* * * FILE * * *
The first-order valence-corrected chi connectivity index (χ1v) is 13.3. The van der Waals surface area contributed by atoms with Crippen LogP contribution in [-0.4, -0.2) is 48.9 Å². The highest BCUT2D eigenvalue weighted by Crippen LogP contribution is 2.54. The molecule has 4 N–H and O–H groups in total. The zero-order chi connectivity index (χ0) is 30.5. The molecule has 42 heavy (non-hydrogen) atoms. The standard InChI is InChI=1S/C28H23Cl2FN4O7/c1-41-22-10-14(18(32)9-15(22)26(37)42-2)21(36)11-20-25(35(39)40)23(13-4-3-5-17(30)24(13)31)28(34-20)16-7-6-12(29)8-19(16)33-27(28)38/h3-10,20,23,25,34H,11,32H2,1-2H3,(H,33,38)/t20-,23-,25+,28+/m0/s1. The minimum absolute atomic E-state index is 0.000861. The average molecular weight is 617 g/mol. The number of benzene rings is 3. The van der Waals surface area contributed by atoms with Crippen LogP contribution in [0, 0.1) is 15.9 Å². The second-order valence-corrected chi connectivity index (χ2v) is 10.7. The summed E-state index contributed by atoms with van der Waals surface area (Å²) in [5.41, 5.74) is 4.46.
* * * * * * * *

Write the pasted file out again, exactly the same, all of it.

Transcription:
The first-order valence-corrected chi connectivity index (χ1v) is 13.3. The van der Waals surface area contributed by atoms with Crippen LogP contribution in [-0.4, -0.2) is 48.9 Å². The highest BCUT2D eigenvalue weighted by Crippen LogP contribution is 2.54. The molecule has 4 N–H and O–H groups in total. The zero-order chi connectivity index (χ0) is 30.5. The molecule has 42 heavy (non-hydrogen) atoms. The standard InChI is InChI=1S/C28H23Cl2FN4O7/c1-41-22-10-14(18(32)9-15(22)26(37)42-2)21(36)11-20-25(35(39)40)23(13-4-3-5-17(30)24(13)31)28(34-20)16-7-6-12(29)8-19(16)33-27(28)38/h3-10,20,23,25,34H,11,32H2,1-2H3,(H,33,38)/t20-,23-,25+,28+/m0/s1. The minimum absolute atomic E-state index is 0.000861. The average molecular weight is 617 g/mol. The number of benzene rings is 3. The van der Waals surface area contributed by atoms with Crippen LogP contribution in [0, 0.1) is 15.9 Å². The second-order valence-corrected chi connectivity index (χ2v) is 10.7. The summed E-state index contributed by atoms with van der Waals surface area (Å²) in [5.41, 5.74) is 4.46.